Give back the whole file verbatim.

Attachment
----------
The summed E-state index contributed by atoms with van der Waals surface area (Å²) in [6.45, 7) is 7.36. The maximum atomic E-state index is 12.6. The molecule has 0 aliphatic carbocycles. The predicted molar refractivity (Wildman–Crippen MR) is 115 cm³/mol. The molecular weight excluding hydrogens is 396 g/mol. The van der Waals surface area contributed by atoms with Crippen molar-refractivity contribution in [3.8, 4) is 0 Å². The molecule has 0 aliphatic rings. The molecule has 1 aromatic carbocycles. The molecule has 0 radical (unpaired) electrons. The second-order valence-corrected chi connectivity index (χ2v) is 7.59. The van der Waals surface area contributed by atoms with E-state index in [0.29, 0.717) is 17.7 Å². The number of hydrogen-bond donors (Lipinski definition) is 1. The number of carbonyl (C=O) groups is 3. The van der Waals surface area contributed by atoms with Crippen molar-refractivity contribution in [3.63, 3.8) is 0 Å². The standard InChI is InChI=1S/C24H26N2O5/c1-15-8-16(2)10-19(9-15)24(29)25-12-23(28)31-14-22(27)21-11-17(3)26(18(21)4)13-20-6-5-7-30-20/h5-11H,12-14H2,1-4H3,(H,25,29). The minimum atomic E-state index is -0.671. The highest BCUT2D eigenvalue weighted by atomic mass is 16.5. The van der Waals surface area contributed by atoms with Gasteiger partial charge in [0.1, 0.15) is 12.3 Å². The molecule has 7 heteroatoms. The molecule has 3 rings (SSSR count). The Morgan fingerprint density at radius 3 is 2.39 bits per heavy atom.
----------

The summed E-state index contributed by atoms with van der Waals surface area (Å²) in [6.45, 7) is 7.36. The maximum atomic E-state index is 12.6. The molecule has 0 aliphatic carbocycles. The predicted molar refractivity (Wildman–Crippen MR) is 115 cm³/mol. The molecular weight excluding hydrogens is 396 g/mol. The van der Waals surface area contributed by atoms with Crippen molar-refractivity contribution in [3.8, 4) is 0 Å². The molecule has 0 aliphatic rings. The molecule has 1 aromatic carbocycles. The molecule has 0 radical (unpaired) electrons. The second-order valence-corrected chi connectivity index (χ2v) is 7.59. The van der Waals surface area contributed by atoms with E-state index in [0.29, 0.717) is 17.7 Å². The number of hydrogen-bond donors (Lipinski definition) is 1. The number of carbonyl (C=O) groups is 3. The van der Waals surface area contributed by atoms with Crippen molar-refractivity contribution in [3.63, 3.8) is 0 Å². The standard InChI is InChI=1S/C24H26N2O5/c1-15-8-16(2)10-19(9-15)24(29)25-12-23(28)31-14-22(27)21-11-17(3)26(18(21)4)13-20-6-5-7-30-20/h5-11H,12-14H2,1-4H3,(H,25,29). The minimum atomic E-state index is -0.671. The highest BCUT2D eigenvalue weighted by atomic mass is 16.5. The van der Waals surface area contributed by atoms with Gasteiger partial charge in [0.1, 0.15) is 12.3 Å². The molecule has 7 heteroatoms. The molecule has 3 rings (SSSR count). The Morgan fingerprint density at radius 3 is 2.39 bits per heavy atom.